Instead of avoiding publicity, Fein ensured that is exactly what Zazzle got – particularly negative. The artist brought into question the ethical nature of Zazzle’s actions and the problems that arise when printers exercise editorial control. As Fein said, ‘It’s unfortunate that a printing service felt it was more important to apply a bizarre, inconsistently applied standard to an image that nobody ever would have associated with them anyway.’
Ironically one of the very images Zazzle destroyed was recently reviewed and printed in the New York Times, and the image of the Abu Ghraib torture victim has already been widely disseminated by the international media.
While Zazzle has previously printed controversial imagery, their decision here was made more problematic by the fact that Fein had not granted the company permission to use the images, attach their name to the work or release information about the work – essentially ensuring they would avoid any association.
Zazzle has previously printed a reproduction of a Library of Congress photograph of hanging hooded bodies of the four conspirators who assassinated Abraham Lincoln, but cited its position as a licensee to Disney as the reasoning behind destroying Fein’s images.
Fein has not decided if he will take legal action in this case, but has been quoted as saying, ‘I don’t know what kind of statement such business practices make about academic freedom and thought in a democracy, but when a company associates itself with major brands and institutions it must be very careful about the corporate image they present and the consistency of the positions they take.’
The exhibition is on view at the Tommey-Tourell Gallery until November 13. If you happen to be in the Bay area have a look and let ArtThrob know what you think about the decision by Zazzle to destroy.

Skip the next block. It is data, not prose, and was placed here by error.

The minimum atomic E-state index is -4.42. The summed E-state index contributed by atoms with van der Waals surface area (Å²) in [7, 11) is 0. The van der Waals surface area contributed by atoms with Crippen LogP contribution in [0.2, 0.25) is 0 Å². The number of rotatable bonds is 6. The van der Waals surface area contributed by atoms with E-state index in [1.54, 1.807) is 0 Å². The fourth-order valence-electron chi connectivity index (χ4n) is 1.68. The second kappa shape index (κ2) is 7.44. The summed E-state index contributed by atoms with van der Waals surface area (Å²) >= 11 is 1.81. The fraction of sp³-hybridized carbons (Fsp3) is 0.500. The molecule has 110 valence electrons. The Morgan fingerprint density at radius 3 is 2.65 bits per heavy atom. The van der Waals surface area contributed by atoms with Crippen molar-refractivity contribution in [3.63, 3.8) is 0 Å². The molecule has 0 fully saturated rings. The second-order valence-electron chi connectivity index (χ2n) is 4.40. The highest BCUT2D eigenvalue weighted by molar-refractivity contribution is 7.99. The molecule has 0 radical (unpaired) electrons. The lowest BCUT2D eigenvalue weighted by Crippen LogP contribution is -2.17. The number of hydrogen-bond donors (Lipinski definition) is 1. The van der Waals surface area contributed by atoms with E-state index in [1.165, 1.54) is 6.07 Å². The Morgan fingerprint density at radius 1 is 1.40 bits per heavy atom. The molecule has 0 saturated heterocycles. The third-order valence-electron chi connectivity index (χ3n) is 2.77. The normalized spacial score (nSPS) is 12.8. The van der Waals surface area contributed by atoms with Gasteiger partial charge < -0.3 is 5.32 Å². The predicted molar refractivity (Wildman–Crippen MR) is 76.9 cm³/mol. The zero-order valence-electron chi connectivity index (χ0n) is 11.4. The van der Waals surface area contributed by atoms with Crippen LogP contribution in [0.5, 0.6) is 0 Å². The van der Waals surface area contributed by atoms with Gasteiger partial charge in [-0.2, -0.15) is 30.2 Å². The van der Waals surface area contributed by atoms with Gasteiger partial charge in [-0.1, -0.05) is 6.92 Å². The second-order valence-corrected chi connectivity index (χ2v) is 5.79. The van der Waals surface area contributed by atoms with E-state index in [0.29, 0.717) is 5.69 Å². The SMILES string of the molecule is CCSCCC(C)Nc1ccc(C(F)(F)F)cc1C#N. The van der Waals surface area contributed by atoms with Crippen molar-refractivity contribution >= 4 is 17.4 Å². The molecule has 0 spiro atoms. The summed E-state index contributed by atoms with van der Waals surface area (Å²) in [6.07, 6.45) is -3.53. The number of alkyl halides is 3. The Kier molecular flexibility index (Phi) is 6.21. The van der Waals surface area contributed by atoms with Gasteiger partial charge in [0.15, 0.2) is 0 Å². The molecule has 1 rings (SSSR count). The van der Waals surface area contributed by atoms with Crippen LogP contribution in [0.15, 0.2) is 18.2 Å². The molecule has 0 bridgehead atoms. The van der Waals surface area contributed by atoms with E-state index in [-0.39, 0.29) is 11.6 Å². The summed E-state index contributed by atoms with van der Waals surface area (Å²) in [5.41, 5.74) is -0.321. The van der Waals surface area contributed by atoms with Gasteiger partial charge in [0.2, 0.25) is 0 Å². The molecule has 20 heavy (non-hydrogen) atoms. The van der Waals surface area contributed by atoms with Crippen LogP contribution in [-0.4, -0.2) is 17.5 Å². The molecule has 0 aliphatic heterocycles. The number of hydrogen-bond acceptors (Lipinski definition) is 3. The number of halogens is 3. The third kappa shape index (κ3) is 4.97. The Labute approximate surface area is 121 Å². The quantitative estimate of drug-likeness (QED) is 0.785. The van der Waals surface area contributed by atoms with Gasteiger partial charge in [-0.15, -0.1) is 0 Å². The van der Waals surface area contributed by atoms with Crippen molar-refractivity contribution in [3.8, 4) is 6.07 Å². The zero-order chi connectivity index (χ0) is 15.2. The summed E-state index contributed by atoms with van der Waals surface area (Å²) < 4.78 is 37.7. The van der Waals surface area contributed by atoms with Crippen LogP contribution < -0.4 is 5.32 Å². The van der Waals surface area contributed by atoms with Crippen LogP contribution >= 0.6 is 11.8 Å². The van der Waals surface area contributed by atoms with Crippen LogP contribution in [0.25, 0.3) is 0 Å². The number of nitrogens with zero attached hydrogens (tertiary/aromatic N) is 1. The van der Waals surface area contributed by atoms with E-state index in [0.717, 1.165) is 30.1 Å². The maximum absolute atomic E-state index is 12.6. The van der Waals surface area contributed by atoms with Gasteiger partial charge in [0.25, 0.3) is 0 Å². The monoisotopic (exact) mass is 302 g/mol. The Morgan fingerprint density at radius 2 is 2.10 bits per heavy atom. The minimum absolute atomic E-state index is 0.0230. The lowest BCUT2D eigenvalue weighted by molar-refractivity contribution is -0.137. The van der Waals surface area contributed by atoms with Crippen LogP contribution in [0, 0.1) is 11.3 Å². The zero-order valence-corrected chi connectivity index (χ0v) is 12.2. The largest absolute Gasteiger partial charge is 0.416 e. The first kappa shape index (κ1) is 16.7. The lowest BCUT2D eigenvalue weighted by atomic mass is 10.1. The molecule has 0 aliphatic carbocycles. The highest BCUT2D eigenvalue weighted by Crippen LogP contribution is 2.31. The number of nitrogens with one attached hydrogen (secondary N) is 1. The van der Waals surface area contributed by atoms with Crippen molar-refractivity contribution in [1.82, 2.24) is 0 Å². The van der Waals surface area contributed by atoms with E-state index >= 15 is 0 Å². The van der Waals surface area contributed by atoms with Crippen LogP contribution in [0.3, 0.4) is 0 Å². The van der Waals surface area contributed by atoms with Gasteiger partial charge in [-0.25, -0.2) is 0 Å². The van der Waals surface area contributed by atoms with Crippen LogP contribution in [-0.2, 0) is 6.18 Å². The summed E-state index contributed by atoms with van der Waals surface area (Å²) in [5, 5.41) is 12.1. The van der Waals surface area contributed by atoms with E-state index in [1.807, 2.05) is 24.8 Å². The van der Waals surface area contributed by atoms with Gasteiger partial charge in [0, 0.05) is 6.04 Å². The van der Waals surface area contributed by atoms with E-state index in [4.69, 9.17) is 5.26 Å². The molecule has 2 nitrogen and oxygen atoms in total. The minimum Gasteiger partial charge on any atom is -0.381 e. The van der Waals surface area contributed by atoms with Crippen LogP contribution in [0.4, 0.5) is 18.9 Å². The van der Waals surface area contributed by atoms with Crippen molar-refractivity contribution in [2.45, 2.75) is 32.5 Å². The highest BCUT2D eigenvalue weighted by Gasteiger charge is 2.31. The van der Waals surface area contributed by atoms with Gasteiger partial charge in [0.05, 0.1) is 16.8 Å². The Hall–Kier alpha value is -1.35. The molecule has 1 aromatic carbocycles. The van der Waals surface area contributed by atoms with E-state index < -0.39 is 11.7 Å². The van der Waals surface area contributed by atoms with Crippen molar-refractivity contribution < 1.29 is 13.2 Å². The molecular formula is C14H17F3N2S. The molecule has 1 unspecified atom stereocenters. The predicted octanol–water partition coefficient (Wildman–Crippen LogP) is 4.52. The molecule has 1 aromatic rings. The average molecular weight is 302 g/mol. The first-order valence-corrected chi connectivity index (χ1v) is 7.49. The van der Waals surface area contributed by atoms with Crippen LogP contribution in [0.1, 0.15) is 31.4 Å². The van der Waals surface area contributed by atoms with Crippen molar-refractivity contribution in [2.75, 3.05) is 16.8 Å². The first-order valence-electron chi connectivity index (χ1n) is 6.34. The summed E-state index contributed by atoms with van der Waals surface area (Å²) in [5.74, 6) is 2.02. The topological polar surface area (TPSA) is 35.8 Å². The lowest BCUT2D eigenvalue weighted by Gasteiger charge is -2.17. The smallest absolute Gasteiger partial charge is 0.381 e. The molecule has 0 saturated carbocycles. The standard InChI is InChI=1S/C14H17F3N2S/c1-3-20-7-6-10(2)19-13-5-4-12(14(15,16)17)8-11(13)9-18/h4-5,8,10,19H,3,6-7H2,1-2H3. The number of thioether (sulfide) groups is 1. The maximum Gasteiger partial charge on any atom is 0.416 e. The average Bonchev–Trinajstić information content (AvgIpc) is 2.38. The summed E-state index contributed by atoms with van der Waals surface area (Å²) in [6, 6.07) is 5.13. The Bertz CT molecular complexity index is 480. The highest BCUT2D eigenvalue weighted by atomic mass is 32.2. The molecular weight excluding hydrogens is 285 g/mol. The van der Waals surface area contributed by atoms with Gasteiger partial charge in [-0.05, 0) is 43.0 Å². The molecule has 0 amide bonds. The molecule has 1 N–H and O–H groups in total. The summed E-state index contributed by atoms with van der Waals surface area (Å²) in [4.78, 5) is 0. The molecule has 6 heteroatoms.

Artist and advocate Clinton Fein has his controversial images destroyed prior to exhibition
by Kresta Tyler Johnson, ArtThrob
November 4, 2004
The first of the two images is of an American flag with the now infamous hooded figure of an Abu Ghurayb prisoner substituted for the stars. The second features President Bush’s face superimposed on Jesus’ on the cross. Over the Christ figure are the words, “Who Would Jesus Torture?” and, “From the Industrial Moral Military God Complex.” That image also contains a missile positioned as a phallus.
Matt Wilsey, director of business development for Zazzle, said the company’s guidelines, which are posted on its Web site (www.zazzle.com), prohibit depictions of “excessive violence” and “derogatory references about religion” among other restrictions. Zazzle’s primary business is to print and sell reproductions on the Internet. It allows customers to post their images there for resale and a small commission.
Wilsey acknowledged that the guidelines are primarily intended for those who publish images on the Zazzle Web site, but said they also apply to cases like Fein’s where the customer is using Zazzle exclusively as a private printing service. He said being associated with images such as Fein’s is at odds with the image the company wants to project and that it was not obligated to print them.
But Fein has cried censorship and speculated that the printer doesn’t want to offend the Hoover Institution, a conservative think tank located at Stanford and a major partner of Zazzle, which publishes posters from the Hoover collection via the firm’s Web site. He said the public never would have known who had done the printing had they not made an issue of it.
Even if another printer can complete work on the withheld images in time for the opening, Fein said, the work probably wouldn’t look exactly like the work Zazzle did. He said he intended to post a notice on the gallery wall to explain what happened.